tombs in pakistan

Tomb of Shah Rukn-e-Alam, Multan, Pakistan.

Sheikh Rukn-ud-Din Abul Fath (1251–1335) commonly known by the title Rukn-e-Alam (Pillar of the World) was among the eminent Sufi saints from Multan, Pakistan. The tomb building is an octagon, 51 feet 9 inches in diameter internally, with walls 41 feet 4 inches high and 13 feet 3 inches thick, supported at the angles by sloping towers. Besides its religious importance, the mausoleum is also of considerable archaeological value as its dome is reputed to be the second largest in the world, after Gol Gumbaz of Bijapur, India.

The mausoleum is built entirely of red brick, bounded with beams of shisham wood, which have now turned black after so many centuries. The whole of the exterior is elaborately ornamented with glazed tile panels, string-courses and battlements. Colors used are dark blue, azure, and white, contrasted with the deep red of the finely polished bricks. The tomb was said to have been built by Ghias-ud-Din Tughlak for himself during the days of his governorship of Depalpur, between 1320 and 1324 AD, but was given by his son, Muhammad bin Tughluq to the descendents of Shah Rukn-e-Alam for the latter’s burial in 1330.

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Shrine of Baha-ud-Din Zakariya, Multan, Pakistan.

The city of Multan is famous for its numerous tombs and shrines, especially those of sufi saints and poets. One of its most prominent saints was Baha-ud-din Zakariya, who lived in the 13th century.

His humble mausoleum is covered in simple, yet elegant sandy bricks with azure patterns. This is one of the doors to the main tomb.

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“Be aware of your own worth, use all of your power to achieve it. Create an ocean from a dew drop. Do not beg for light from the moon, obtain it from the spark within you.” -Allama Iqbal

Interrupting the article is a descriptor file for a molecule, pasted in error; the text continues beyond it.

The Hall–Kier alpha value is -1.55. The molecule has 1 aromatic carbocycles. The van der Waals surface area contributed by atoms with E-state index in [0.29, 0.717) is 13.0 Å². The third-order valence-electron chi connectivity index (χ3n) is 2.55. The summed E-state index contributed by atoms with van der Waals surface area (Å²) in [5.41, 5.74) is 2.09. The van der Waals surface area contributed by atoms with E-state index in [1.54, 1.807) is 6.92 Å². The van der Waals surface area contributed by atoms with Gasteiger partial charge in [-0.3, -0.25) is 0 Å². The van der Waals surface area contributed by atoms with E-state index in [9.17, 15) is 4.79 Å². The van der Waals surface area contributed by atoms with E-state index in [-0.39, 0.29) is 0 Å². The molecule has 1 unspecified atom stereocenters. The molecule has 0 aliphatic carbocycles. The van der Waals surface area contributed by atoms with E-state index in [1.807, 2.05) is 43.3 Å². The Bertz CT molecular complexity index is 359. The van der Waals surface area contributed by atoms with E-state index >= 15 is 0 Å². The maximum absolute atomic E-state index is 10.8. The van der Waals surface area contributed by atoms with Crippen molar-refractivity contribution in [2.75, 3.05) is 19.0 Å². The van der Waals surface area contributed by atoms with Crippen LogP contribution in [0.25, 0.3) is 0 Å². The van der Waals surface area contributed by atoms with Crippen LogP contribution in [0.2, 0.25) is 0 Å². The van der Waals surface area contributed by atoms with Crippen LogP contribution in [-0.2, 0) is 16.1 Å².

Tomb of Allama Iqbal.
Lahore, Pakistan. (Instagram: aabbiidd)

The seven stages of love in Urdu:

1. Hub - حب - Attraction.
2. Uns - انس - Infatuation.
3. Ishq - عشق - Love.
4. Aqeedat - عقیدت - Reverence.
5. Ibaadat - عبادت - Worship.
6. Junoon - جنون - Obsession.
7. Maut - موت - Death.

Tomb of Jahangir.
Lahore, Pakistan. (Instagram: aabbiidd)

Tomb of Shah Rukn-e-Alam, Multan, Pakistan.

Sheikh Rukn-ud-Din Abul Fath (1251–1335) commonly known by the title Rukn-e-Alam (Pillar of the World) was among the eminent Sufi saints from Multan, Pakistan. The tomb building is an octagon, 51 feet 9 inches in diameter internally, with walls 41 feet 4 inches high and 13 feet 3 inches thick, supported at the angles by sloping towers. Besides its religious importance, the mausoleum is also of considerable archaeological value as its dome is reputed to be the second largest in the world, after Gol Gumbaz of Bijapur, India.

The mausoleum is built entirely of red brick, bounded with beams of shisham wood, which have now turned black after so many centuries. The whole of the exterior is elaborately ornamented with glazed tile panels, string-courses and battlements. Colors used are dark blue, azure, and white, contrasted with the deep red of the finely polished bricks. The tomb was said to have been built by Ghias-ud-Din Tughlak for himself during the days of his governorship of Depalpur, between 1320 and 1324 AD, but was given by his son, Muhammad bin Tughluq to the descendents of Shah Rukn-e-Alam for the latter’s burial in 1330.

(Source)